News

Road Policies Stuck in the Slow Lane

27.9.1998

Increases in road expenditure promised by the Federal Government and Opposition would go a long way towards fixing the roads, but only if the two amounts were added together, according to the Australian Automobile Association. The national motoring body's Executive Director, Lauchlan McIntosh, said today that, while both Parties' road policies included extra funds and other worthwhile initiatives, each fell well short of what was needed.

 

Promises of an additional $150 million for roads over three years by Labor and an additional $195 million over an unspecified period by the Coalition needed to be compared with the Federal Department of Transport's recommendation that funding for the National Highway alone should be increased by $275 million a year. To put the promises into perspective, if the Coalition's extra $195 million was shared among scheduled road projects, it would pay for:

 

  • upgrading 5km in NSW and 1.7km in Victoria of the Hume Highway at Albury-Wodonga*;
  • 3.3km of the Gunalda Range deviation south of Bundaberg, Queensland*;
  • extending the Mitchell Freeway in WA by 1km a year for four years*;
  • building overtaking lanes on the Dukes Highway, SA, between Tailem Bend and the Victorian border*;
  • junction upgrades along the Bass and Midland Highways in Tasmania*;
  • 2.6km of the Palmerston by-pass to duplicate the Stuart Highway in the NT;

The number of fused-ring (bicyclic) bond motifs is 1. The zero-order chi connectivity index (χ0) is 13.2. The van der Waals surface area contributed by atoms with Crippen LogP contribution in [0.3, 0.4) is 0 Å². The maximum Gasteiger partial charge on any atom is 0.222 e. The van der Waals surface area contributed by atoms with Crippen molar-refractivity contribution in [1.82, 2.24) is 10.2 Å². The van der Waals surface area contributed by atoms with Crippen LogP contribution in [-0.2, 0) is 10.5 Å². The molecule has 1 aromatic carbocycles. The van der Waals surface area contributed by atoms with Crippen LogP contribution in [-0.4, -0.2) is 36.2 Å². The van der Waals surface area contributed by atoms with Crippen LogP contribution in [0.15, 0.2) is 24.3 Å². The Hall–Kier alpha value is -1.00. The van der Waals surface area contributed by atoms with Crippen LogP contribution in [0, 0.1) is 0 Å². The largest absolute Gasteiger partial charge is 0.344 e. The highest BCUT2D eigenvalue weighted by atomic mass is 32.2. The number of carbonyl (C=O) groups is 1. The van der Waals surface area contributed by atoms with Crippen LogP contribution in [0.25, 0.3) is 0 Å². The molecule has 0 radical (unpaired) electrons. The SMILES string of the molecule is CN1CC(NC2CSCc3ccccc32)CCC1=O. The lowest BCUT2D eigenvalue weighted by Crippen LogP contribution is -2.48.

• and a study to investigate future route options for the Barton Highway between the ACT border and Yass.

 

"Moreover, motorists will have already paid for most of the promised funding through increases in fuel tax resulting from the twice-yearly adjustment of excise rates in line with inflation," Mr McIntosh said. "This netted the Government an extra $45 million in revenue from the latest adjustment in August alone."

 

Funding for the eradication of 'black spots' needed to be increased in particular. Evaluations had shown a reduction in fatalities of up to 31 a year for every $100 million spent on these programs, but they were currently funded at an annual rate of less than $50 million.

 

Mr McIntosh called on both the Government and Opposition to commit a greater share of fuel tax revenue to road construction and maintenance. "The Coalition has identified 18 cents of the 43 cents per litre excise on diesel as a road user charge, but only about 5.0 cpl of fuel tax is allocated to roads," he said.

 

* Figures are for comparison purposes only as some of the Coalition's extra funds have been earmarked for specific projects.

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